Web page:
“ECRG member Dulce Franco, is a single mother who has lived with her two children and elderly mother at Casa Blanca for 11 years. Dulce recently received a 33% rent increase of $381. While the notice was rescinded for insufficient noticing, she is afraid of receiving another similar increase in the future. Dulce recently lost her job and does not have a way to move. She barely stays afloat with the current rent. Dulce and her neighbors are like a family. She is afraid to be separated from her support network. Dulce is also concerned with significant habitability violations including mold, bugs, unrepaired floors and broken bathtub. Without rent control, Dulce and her family are at risk of another extreme rent increase and would have to move out of the area, separating her kids from their friends and their community at Casa Blanca.

ECRG member Rocheall Pierre is an Antioch resident and single mother who pays $1,800 for one bedroom apartment in a corporate owned building. Rocheall works two jobs to pay the rent and often has to make tough choices between paying the rent, putting gas in her car or buying food and clothes for her son. Rocheall has been displaced before and knows what it is to be homeless. She lives in constant fear of being evicted and displaced again as a result of unaffordable rents. Rocheall believes that citywide rent control will help her and other families like her be more secure in Antioch.

ACCE-Contra Costa member Della Currie is one of the many tenants impacted by negligence and high rent increases in Delta Pines. Three months ago, Della, her fiancé and three children were victims of a fire in their apartment building which destroyed many of her belongings in their two-bedroom apartment. As a result, management down-sized Della’s five-person family to a one-bedroom apartment and is now giving her a $300 rent increase to pay for her smaller unit. Della claims her current apartment is in terrible condition with mold, and that the outside of the apartment building has open asbestos which children can access.

The East County Regional Group’s recent housing assessment “Antioch CHANGE: A Community Housing Assessment of Needs, Gaps and  Equity in  Antioch, California”  on rising rents, evictions, and harassment concerns in Antioch, collected the housing needs and concerns of over 1,000 Antioch renters between April 2021 and June 2021. The assessment found that on average respondents paid 63 percent of their monthly income on rent, leaving little for food, medicine, childcare, and other basic necessities. The report shows that the biggest concern of Antioch renters is housing affordability. Low-income residents of color and families with young children are most housing insecure, reporting higher rent burden, fears of displacement, and habitability concerns. Among renters with young children, 83 percent worried about rent increases and 75 percent worried about being able to pay the rent at all. The report also highlights that Antioch residents support local housing policies such as rent control and just cause for evictions with at least 86% of respondents in support of both.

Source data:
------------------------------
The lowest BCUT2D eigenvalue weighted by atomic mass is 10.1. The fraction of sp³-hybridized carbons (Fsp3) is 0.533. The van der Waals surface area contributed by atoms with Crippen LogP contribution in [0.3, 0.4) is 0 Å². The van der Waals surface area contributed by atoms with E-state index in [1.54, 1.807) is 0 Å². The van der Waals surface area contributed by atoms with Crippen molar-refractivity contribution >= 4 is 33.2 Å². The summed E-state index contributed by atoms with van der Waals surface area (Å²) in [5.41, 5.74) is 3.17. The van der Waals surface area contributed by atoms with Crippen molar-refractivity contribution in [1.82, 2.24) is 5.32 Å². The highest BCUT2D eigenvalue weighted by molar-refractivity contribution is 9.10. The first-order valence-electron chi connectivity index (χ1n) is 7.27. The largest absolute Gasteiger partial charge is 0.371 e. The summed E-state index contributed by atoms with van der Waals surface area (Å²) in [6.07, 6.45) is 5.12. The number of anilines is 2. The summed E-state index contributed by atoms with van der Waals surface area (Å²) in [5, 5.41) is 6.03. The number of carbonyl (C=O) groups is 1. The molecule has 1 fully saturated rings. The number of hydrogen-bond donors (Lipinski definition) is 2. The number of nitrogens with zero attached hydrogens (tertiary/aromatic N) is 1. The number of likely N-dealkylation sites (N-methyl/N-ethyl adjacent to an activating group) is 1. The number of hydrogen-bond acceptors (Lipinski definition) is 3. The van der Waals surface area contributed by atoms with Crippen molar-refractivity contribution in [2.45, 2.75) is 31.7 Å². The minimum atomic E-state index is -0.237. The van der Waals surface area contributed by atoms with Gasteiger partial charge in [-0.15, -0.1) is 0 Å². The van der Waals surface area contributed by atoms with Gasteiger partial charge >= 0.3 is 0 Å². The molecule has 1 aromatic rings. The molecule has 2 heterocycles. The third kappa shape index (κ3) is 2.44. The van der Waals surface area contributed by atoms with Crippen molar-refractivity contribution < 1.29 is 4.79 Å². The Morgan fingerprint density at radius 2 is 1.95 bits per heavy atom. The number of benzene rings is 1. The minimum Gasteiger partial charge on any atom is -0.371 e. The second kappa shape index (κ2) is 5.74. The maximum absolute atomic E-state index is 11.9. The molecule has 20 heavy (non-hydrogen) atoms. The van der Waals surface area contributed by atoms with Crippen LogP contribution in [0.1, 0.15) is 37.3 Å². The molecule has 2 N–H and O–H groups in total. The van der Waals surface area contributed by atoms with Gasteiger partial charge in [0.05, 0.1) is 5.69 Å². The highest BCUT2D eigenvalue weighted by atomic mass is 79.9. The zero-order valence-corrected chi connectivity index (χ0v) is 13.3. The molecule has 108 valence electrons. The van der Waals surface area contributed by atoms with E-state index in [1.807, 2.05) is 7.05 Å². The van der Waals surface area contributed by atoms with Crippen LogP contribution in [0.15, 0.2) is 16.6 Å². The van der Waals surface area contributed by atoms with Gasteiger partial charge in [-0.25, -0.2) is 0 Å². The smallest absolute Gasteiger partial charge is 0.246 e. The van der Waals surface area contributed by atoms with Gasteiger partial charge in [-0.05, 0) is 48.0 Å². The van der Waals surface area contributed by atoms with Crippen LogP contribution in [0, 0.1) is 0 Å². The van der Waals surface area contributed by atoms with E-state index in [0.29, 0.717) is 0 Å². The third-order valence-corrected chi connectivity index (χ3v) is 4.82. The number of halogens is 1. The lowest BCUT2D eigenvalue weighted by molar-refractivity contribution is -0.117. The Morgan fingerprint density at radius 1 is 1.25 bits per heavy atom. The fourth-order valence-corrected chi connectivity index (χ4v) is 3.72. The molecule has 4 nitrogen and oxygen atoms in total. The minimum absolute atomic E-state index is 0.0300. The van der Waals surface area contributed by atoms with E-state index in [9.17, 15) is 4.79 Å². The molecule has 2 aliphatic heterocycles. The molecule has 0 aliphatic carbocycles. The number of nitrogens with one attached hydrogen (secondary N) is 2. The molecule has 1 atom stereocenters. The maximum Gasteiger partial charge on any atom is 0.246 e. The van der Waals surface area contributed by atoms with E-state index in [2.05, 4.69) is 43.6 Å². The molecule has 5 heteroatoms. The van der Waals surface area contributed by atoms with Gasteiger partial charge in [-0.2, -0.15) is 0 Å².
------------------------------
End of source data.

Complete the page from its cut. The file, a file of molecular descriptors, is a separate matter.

The city of Antioch has been the ground for the largest number of evictions within the Bay Area; a  March 2021 KQED investigative report found Antioch’s eviction rate to be 207.2 per 100,000 renter households, nearly double that of Richmond and approximately 50 times the rate of Oakland. Moreover, 60 percent of Antioch renters, who make up 40% of all Antioch residents, report paying more than 30 percent of their income on rent in 2021. According to a  recent homelessness numbers assessment Contra Costa saw the biggest rise in homelessness in the past four years where homelessness numbers jumped by 35 percent between 2019 and 2022.”

East County Regional Group is a volunteer, parent advocacy group working to make East Contra Costa healthier, safer, and more equitable for young children and families. The ECRG is sponsored by First 5 Contra Costa’s Community Engagement and Advocacy Program.

First 5 Contra Costa helps young children start school healthy, nurtured and ready to learn by investing in services and activities focused on children during their first five years—the most important time in children’s development.

The Alliance of Californians for Community Empowerment (ACCE) Action is a grassroots, member-led, statewide community organization working with more than 16,000 members across California. ACCE is dedicated to raising the voices of everyday Californians, neighborhood by neighborhood, to fight for the policies and programs we need to improve our communities and create a brighter future.

Monument Impact is a community-based nonprofit dedicated to building skills, resources and power within immigrant, refugee and low-income communities in Concord. Located in the Monument Corridor in Concord, one of the most densely populated communities in the Bay Area, and serving immigrants in Concord and East Contra Costa, community members are engaged in identifying solutions to the challenges and barriers they face to achieving economic prosperity. Its integrated programs focus on building workforce skills; promoting mental and physical health; and ensuring the community’s voice is heard on critical local issues impacting local immigrant families.

the attachments to this post:

Rent Stabilization Ordinance ACC082322

Ralph Hernandez speaks at ACC mtg 082322